Bhansali admits he occasionally loses his calm, reprimanding the crew for any lapse in focus. “When I am watching all my films on my death bed, I don’t want to live with that mistake because of you. So I care for that image which is sacrosanct; that is what I pray to. We pray to images, we pray to some form in front of us. My God lives on my catwalk. I don’t have to go beyond that,” he says.

Chatterjee also describes him as being “ridiculously open to suggestions”, considering feedback from anyone if it is valid. In Bajirao Mastani, a twilight battle sequence was shot in daylight, he says, and credits Bhansali for encouraging such experiments.

While he is harsh on sloppiness, the director is sensitive to genuine concerns. Chatterjee narrates an incident where he requested a reshoot of an entire day’s work to improve a scene. Bhansali agreed. “Not just that, he completely had my back. He never told anyone else why we were reshooting. It just gives you a lot of confidence to have somebody like that backing you up,” Chatterjee says.

Bhansali chooses his team carefully and has an eye for talent. Many popular names such as Ismail Durbar, Shreya Ghoshal, Shail Hada, Nusrat Badr, Monty Sharma, Ranbir Kapoor and Sonam Kapoor made their debut with Bhansali. “When they come in, they come with another perspective. I want to see their perspective, I don’t want to stagnate by saying I know it all and it has to be done only my way. My biggest asset is that I haven’t stopped learning. I have not stopped receiving. And I am very self-critical,” Bhansali says.

Hrithik Roshan believes the director stretches his actors to extremes they have never explored before. “Working with Bhansali is something I will cherish the most. He is the only director who pushed me beyond my own boundaries. I didn’t know where my boundaries were. He made me discover them and then pushed me beyond them. And he does it with so much ease!”

The push is in the form of creating an emotional, spiritual and physical environment that puts actors in such an “inspired” state, that they would be able to “literally fly”, Roshan adds.

“What they think as freedom, is what I am tapping in them, without them realising it. I want them to feel they are doing it. If you do not have the freedom to ask me a question, then how are you going to talk to me or going to understand me?” says Bhansali.

And what if they do not deliver?

“I take you through the grind till I get what I want. But I won’t tell you how to do it. You have to interpret it yourself. That is why you are there. You evolve as an artiste, I evolve as an artiste. The audience also has to see it in their own way. That’s how it is,” he adds.

This ‘understanding’ is critical to Bhansali, another reason why he has frequently collaborated with the same actors, like Salman Khan, Aishwarya Rai Bachchan, Priyanka Chopra, Deepika Padukone and Ranveer Singh.

After Ram-Leela and Bajirao Mastani, Deepika and Ranveer will feature in Bhansali’s next production, Padmavati, a film that has been on his mind for almost nine years. After the Saawariya debacle, he rediscovered himself while directing his own interpretation of French composer Alberto Roussel’s 1923 opera titled Padmâvatî, inspired by the story of Rani Padmavati of Chittor. The opera had a successful run in France and Italy in 2008, and Bhansali believes the story now needs to be told on celluloid. The movie is slated for release next year, and promises to have all the quintessential ingredients of a Bhansali film.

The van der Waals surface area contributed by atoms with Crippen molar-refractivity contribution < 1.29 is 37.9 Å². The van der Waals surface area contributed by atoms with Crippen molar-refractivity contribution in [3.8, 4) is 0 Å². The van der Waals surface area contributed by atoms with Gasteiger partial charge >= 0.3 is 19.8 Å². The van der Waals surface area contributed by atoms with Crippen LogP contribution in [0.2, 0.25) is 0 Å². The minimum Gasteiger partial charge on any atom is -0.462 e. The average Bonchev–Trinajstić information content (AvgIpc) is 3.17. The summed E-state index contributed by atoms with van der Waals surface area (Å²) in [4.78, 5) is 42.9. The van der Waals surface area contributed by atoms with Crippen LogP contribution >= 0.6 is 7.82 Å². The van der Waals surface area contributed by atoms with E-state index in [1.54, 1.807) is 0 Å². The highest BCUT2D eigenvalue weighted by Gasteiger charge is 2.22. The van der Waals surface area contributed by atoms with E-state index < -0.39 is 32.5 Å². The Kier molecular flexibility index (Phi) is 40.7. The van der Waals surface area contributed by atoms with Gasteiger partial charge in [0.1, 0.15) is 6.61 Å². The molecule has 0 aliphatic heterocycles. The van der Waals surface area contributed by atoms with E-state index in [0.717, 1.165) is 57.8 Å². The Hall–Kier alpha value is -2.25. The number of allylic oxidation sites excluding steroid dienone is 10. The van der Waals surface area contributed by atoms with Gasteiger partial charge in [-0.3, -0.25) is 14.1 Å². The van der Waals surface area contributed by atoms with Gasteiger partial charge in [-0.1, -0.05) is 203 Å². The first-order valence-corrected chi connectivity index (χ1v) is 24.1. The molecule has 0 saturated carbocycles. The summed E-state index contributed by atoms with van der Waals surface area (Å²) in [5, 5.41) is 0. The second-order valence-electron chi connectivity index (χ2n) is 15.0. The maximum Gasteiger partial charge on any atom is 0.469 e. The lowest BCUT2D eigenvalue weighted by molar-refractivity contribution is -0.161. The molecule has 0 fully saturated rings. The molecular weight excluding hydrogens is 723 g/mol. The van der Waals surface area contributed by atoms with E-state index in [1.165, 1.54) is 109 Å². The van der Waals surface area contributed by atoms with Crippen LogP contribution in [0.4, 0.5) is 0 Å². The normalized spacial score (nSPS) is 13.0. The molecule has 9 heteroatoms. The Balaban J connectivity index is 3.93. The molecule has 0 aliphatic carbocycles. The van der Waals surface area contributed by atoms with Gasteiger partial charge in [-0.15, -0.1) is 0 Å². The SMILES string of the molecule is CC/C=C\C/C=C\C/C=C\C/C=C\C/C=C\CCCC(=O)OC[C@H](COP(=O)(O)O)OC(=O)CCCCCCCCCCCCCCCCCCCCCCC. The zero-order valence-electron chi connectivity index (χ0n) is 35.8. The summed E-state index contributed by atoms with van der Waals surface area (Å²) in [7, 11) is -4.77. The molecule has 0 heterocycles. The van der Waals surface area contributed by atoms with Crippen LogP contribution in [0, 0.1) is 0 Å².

Like Satyajit Ray and Charlie Chaplin, who composed the soundtrack of their own films,  Bhansali had concerns about expression through music. “How do you translate that thought, which comes with a sound, to somebody else? It gets lost in translation or sometimes lost in ego. In today’s times, everyone thinks, ‘We know it all; what are you telling us? Why are you explaining it to us? We will give you the soundtrack. If you like, keep it, or else don’t keep it.’ The whole approach has changed,” says Bhansali, who watched RD Burman compose the songs of 1942... Another Bengali giant who left a deep impact on Bhansali is Ritwik Ghatak. He remembers watching Ghatak’s iconic Meghe Dhaka Tara in an auditorium and weeping. His other major influences include classic film makers such as V Shantaram, Raj Kapoor, Kamal Amrohi, K Asif, Mehboob Khan, Bimal Roy, Vijay Anand and Andrzej Wajda.

Strangely, as a producer, he has made choices that seem out of sync with his banner: Gabbar is Back, Mary Kom and Rowdy Rathore, to name a few. But that is his true love. “I go to Chandan Talkies, on the first day of Rowdy Rathore. I can’t hear a dialogue of the film. I can’t hear a single song. The minute a song would start the aisles would be filled with people throwing coins and dancing. And I said ‘this is catharsis’; the reaction of an audience that feels that this is the art that we want. I care a damn for your cerebral art and your Spanish, Korean and French cinema influence!” he says.

The film reminds him of the area he grew up in, watching masala films like Fakira, Chor Machaaye Shor, Pratigyaa, Rampur Ka Lakshman.

Asked if he would want to direct a movie like that, he says, “I am dying to. I want to make one film with abandon where I am not wondering about the aesthetics of a frame, and worrying about the one moment that will touch and choke the audience. Through Rowdy..., I felt that I did give back something that I learnt from and I enjoyed, but I want to make it myself —some mad film. Of course, [the critics] will attack me saying. ‘He’s forgotten filmmaking, He is over. He’s lost his art; he’s lost his aesthetics’.”

But that can wait for later.

Sanjay Leela Bhansali gets up and returns to his set. The director and his cinematographer discuss something. Finally, they grin, and Bhansali draws in a deep breath. He is ready to direct his next magnum opus.

(This story appears in the 06 January, 2017 issue of Forbes India. You can buy our tablet version from Magzter.com. To visit our Archives, click here.)